Sometimes this happens with the newfangled habit of “showrooming.” We’ve written about it here before, and as a merchant with customers, you should keep the phrase on your radar. “Showrooming” refers to the practice of customers entering a store, looking at items “live,” as it were (which is to say, displayed on your shelves — if you’re one of those with an offline location that has shelves), then checking their phones quickly to see if they can get it for a better price — once your own showroom display has actually helped make the sale.
A few weeks back, we mentioned some conflicting reports on young adults and their use of credit. On the one hand, they were getting deeper in debt — due to sluggish job prospects and increased school costs, among other things. On the other, they were generally preferring to use debit cards, instead of credit cards, to pay for things where plastic was required, to avoid piling up even more debt.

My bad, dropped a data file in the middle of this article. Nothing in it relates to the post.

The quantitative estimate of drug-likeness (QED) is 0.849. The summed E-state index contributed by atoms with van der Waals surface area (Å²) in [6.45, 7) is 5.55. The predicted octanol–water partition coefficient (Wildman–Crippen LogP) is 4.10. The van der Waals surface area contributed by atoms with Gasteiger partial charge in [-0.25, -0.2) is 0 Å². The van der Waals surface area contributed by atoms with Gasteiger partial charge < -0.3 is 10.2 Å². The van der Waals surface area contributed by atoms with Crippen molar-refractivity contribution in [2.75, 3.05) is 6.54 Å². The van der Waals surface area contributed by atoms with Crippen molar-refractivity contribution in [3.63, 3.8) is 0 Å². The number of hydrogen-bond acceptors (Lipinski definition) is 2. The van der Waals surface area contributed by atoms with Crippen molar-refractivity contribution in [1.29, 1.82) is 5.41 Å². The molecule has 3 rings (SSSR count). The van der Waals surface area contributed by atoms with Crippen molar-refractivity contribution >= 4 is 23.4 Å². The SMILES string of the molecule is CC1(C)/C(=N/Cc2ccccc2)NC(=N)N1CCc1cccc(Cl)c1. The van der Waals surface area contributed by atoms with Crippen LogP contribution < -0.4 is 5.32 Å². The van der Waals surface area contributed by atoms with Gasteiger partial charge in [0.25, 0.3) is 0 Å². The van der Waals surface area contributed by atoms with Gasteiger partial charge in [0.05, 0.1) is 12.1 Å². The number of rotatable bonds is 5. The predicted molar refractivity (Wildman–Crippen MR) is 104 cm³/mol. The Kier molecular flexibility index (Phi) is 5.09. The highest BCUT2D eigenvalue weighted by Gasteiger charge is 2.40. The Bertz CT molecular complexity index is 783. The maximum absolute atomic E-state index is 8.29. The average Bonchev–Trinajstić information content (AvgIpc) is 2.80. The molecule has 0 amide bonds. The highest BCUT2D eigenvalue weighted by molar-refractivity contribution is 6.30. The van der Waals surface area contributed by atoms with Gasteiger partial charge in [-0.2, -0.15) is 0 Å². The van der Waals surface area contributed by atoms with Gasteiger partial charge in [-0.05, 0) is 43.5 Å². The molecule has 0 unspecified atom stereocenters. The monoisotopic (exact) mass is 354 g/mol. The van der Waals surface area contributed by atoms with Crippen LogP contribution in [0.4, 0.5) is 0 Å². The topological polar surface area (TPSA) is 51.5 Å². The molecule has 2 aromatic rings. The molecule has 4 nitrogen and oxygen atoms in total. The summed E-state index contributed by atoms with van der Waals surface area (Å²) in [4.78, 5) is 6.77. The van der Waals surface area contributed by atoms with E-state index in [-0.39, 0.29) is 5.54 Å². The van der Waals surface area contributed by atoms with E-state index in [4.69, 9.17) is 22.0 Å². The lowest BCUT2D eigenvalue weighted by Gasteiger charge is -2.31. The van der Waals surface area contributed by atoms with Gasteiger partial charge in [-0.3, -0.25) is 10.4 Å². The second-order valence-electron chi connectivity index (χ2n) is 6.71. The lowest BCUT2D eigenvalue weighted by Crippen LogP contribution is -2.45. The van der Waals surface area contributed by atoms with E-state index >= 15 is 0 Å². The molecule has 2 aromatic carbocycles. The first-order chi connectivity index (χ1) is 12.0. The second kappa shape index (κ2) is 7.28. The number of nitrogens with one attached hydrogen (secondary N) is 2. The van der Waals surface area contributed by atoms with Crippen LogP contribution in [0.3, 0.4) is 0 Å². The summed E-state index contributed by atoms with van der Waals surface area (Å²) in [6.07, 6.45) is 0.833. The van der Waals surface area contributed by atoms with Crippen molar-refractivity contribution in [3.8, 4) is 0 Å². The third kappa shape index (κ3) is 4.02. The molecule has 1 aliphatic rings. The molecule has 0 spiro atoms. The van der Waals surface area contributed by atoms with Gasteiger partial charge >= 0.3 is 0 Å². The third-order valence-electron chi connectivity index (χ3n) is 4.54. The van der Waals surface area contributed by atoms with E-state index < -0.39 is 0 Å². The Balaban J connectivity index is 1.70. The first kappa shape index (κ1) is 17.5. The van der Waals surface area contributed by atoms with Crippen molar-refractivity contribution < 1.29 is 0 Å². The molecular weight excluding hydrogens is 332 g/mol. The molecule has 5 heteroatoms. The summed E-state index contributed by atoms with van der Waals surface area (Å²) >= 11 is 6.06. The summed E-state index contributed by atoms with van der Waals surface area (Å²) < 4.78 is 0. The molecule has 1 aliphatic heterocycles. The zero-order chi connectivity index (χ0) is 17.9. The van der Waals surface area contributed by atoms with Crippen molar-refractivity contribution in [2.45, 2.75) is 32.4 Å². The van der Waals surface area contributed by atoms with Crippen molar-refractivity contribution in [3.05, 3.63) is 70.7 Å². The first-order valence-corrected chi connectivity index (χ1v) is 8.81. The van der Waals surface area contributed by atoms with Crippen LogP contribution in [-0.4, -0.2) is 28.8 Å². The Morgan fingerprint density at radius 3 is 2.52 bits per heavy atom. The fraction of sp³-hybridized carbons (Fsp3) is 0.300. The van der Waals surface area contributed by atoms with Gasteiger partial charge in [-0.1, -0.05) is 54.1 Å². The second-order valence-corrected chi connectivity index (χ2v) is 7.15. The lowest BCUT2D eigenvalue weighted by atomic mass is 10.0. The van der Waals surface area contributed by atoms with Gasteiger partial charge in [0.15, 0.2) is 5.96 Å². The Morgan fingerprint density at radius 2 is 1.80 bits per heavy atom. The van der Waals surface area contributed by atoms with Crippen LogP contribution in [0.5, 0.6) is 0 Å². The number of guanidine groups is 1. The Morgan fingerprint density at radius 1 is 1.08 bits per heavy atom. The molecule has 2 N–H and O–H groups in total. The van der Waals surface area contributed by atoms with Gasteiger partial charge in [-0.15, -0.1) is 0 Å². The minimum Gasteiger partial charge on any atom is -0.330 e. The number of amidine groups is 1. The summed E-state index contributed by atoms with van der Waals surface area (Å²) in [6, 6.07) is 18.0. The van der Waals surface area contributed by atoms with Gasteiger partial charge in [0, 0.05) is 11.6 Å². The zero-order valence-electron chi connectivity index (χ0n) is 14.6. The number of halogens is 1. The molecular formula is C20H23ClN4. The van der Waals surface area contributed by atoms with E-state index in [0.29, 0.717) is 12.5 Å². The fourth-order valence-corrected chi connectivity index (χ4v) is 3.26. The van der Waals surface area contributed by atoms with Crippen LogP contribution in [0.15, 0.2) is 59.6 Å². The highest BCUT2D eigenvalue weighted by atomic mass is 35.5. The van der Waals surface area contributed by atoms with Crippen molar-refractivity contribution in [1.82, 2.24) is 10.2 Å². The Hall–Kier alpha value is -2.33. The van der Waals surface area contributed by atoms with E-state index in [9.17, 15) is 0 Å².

One the one hand, we like to tout February as a “second season” to attract shoppers, after the holidays — what with Super Bowl weekend followed by Valentine’s Day. And then there’s Presidents’ Day weekend, with its traveling and “get away” plans. Add it all up, and tends to mean active customers for a wide array of businesses.
Suddenly, there are news stories about credit card disputes everywhere. Fox Business had one about consumer complaints, but those aren’t the same thing. Or rather, we might consider charge disputes a subset of overall “complaints,” which could include everything from bad service, to not crediting a payment, to not honoring a stated interest rate, and more.